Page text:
More Primary Politics and Proposition 14
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Will Proposition 14 on next Tuesday's ballot open up state politics or make it even harder to challenge Republicans and Democrats? Do a couple of long-shot candidates have a chance to buck their own party in campaigns against Congresswoman Jane Harman and US Senator Barbara Boxer? On our rebroadcast of today's To the Point, President Karzai's effort at reaching out to the Taliban may have failed before it began. We update this week's "peace jirga" with 1600 tribal leaders and politicians. Is it building support for Karzai's government? Will it make any difference for US soldiers?
Prop 14: Increased Right to Participate in Primaries ()
A radio spot for Proposition 14 on the ballot claims the measure would reduce "the influence of the major parties which are now under the control of special interests." Sure enough, Republican and Democratic leaders — who disagree on everything else — have jointly raised $200,000 to defeat it. Bob Stern is President of the nonprofit Center for Governmental Studies.
- Bob Stern: President, Center for Governmental Studies
Primary Politics Five Days before a Statewide Election ()
Four years ago, high school teacher Marcy Winograd moved from Pacific Palisades to Marina del Rey to challenge eight-term Congresswoman Jane Harman in the Democratic Primary. Winograd got 38% of the vote, and this year she's back again. Harmon has taken her seriously enough to run an attack ad on local TV. Although Congresswoman Harman declined our invitation to appear, challenger Winograd joins us.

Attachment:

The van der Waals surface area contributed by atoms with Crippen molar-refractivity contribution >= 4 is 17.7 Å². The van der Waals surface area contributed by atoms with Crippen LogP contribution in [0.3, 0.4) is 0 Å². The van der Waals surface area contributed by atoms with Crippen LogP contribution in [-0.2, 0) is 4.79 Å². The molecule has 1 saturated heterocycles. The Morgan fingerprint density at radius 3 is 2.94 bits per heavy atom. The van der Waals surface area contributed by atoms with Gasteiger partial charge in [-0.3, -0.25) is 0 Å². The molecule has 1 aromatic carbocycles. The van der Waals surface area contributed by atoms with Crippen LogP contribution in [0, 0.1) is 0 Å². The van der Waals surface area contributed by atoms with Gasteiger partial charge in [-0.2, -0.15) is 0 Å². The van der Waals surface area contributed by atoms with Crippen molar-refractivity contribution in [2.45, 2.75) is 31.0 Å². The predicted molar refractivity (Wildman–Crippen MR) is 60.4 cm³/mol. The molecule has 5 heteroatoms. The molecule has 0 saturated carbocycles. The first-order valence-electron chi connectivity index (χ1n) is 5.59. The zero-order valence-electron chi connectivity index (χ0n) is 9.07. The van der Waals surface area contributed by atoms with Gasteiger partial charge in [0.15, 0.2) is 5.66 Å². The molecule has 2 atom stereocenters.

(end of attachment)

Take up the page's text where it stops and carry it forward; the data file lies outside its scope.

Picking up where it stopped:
- Marcy Winograd: Democratic Candidate for Congress
Senate Candidate Mickey Kaus, Tilting at Windmills? ()
For dinner with President Obama and California's US Senator Barbara Boxer, Democrats spent $35,000 a couple. That's just about the total amount Mickey Kaus has raised for his primary campaign against Boxer, plus $7,000 of his own money. It's not much, but enough to produce one TV commercial. Senator Boxer declined our invitation to appear, but Mickey Kaus, best known for his blog Kausfiles on Slate.com, joins us.
Karzai Convenes Peace Jirga, Reaches Out to the Taliban ()
Yesterday, as he opened his "peace jirga," Afghan President Hamid Karzai spoke to 1600 handpicked tribal leaders and politicians. He addressed the Taliban directly, "Make peace with me and there will be no need for foreigners here." Before Karzai finished speaking, a rocket exploded nearby, and security forces fought off two attempted suicide bombers.
- Alissa Johannsen Rubin: Kabul Bureau Chief, New York Times, @alissanyt
- Peter Galbraith: former Deputy Special Representative in Afghanistan for the UN Secretary General
- Michael O'Hanlon: recent member, Secretary of State's Advisory Board, @MichaelEOHanlon
- Hasan-Askari Rizvi: Professor Emeritus of Political Science, University of Punjab
Which Way L.A.? is made possible in part by the Ralph M. Parsons Foundation, the Nathan Cummings Foundation, and the John Randolph Haynes and Dora Haynes Foundation, which supports study and research into policy issues of the Los Angeles region.
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